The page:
Big data is coming to the rescue in stopping fraud in wire transfers, according to Western Union’s chief information officer.
David Thompson, the chief information officer and executive vice president of global operations and technology, said in a fireside chat at VentureBeat’s DataBeat 2014 conference that the company has to tap massive databases to sort through customer information and figure out the risk that a particular transaction might be the result of a scam. When they find a risky transactions, they can block it. But they lose money and possibly a customer if they block a legitimate transaction.
“The fraud prevention challenge is staying ahead of the bad guys,” Thompson said. “There are a lot of bad people in this world. In financial services, we have financial scams, lover scams, and elderly scams. They prey on consumers, and we are put in a position of trying to protect the consumer from these schemes.”
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Western Union is 162 years old, starting out as a telegraph company. But it’s a big financial services company now that handles a huge number of cash transfers on a daily basis. It has more than 200TBs of data, and that data is growing at a rate of 100TBs a year now. The data comes in from 174 sources including digital platforms, retail locations, and banking partners.
To protect consumers from scams, Western Union has to analyze a huge stream of data for anomalies. It uses its Hadoop open-source software atop commodity hardware to deal with the complexity of it data queries. The Hadoop solution, which it installed in three months, is a lot less expensive and more capable than past data warehouse solutions. The fraud prevention is fast and comprehensive thanks to big data.
“I finally feel I have my hands something that I can really use to drive business,” Thompson said. “I have data that can answer the questions that the business side has been asking for 10 years. I can respond better than ever before.”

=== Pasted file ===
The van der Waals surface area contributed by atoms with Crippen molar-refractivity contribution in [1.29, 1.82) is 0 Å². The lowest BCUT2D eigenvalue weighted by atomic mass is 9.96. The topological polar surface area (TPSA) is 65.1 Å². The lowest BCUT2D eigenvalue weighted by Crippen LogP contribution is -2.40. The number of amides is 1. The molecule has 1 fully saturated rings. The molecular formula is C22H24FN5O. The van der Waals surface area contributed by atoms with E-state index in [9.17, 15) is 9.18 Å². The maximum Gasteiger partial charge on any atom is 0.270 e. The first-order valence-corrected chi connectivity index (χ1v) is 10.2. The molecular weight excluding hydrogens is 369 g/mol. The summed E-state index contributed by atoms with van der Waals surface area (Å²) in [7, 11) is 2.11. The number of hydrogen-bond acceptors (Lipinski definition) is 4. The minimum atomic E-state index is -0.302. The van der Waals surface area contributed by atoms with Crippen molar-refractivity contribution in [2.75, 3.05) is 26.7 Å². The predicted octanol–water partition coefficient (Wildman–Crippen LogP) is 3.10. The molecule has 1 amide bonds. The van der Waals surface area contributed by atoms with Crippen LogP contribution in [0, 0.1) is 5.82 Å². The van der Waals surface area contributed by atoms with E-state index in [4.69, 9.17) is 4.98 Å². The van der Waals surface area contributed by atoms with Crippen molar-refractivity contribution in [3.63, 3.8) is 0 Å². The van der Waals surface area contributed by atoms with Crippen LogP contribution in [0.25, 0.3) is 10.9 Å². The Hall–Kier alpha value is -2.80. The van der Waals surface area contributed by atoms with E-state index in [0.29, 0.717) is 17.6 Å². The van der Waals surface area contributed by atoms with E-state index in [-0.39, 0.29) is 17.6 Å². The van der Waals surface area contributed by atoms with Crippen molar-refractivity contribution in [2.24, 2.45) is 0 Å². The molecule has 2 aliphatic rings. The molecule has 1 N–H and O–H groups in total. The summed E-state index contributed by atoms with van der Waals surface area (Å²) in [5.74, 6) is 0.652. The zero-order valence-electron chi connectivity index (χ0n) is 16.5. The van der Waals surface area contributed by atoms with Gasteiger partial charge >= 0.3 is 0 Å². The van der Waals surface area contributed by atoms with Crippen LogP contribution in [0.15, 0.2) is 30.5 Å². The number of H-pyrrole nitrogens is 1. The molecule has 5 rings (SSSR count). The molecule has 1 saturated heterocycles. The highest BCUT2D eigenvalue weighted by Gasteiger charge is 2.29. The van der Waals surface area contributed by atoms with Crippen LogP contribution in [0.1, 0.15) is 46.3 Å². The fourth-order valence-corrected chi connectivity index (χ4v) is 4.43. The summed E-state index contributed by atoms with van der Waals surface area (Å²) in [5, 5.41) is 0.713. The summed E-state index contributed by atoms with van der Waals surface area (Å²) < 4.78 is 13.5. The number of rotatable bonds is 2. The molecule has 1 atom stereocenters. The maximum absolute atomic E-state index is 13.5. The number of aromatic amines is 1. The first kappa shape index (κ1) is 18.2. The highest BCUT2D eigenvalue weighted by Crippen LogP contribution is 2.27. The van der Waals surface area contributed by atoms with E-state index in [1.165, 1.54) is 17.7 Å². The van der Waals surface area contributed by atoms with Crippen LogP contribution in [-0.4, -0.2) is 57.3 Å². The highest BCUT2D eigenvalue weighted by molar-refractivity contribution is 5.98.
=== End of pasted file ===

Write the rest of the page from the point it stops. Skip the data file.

Western Union has 9,000 employees, which sounds like a lot but isn’t enough when you think about millions of possible fraudulent transactions. In compliance, the number of employees in 1,200.
“They can get deep into the transactions,” Thompson said.
Thompson said the company can draw inferences from different kinds of databases. If you are sending money to a person in another country, Western Union will check to see if you have done this before and whether it is going to a country where fraud rates are high. It will check your email to see if it has been recently created, and it also will do the same for the recipient. It will check your social network to see if you really do know the person that you are sending the money to.
“With this information, my people can make a better risk decision,” Thompson said.
Western Union can even be proactive. If you usually send money to a mother in a distant country, but you haven’t this month, Western Union may send you a reminder asking if you want to do so. That verges on a privacy violation. But Thompson said that each person is different. Some would welcome such messages, while others wouldn’t want them.
“You have to know your customer,” Thompson said. “I ultimately want to know your personal preferences, and how I can serve you better.”
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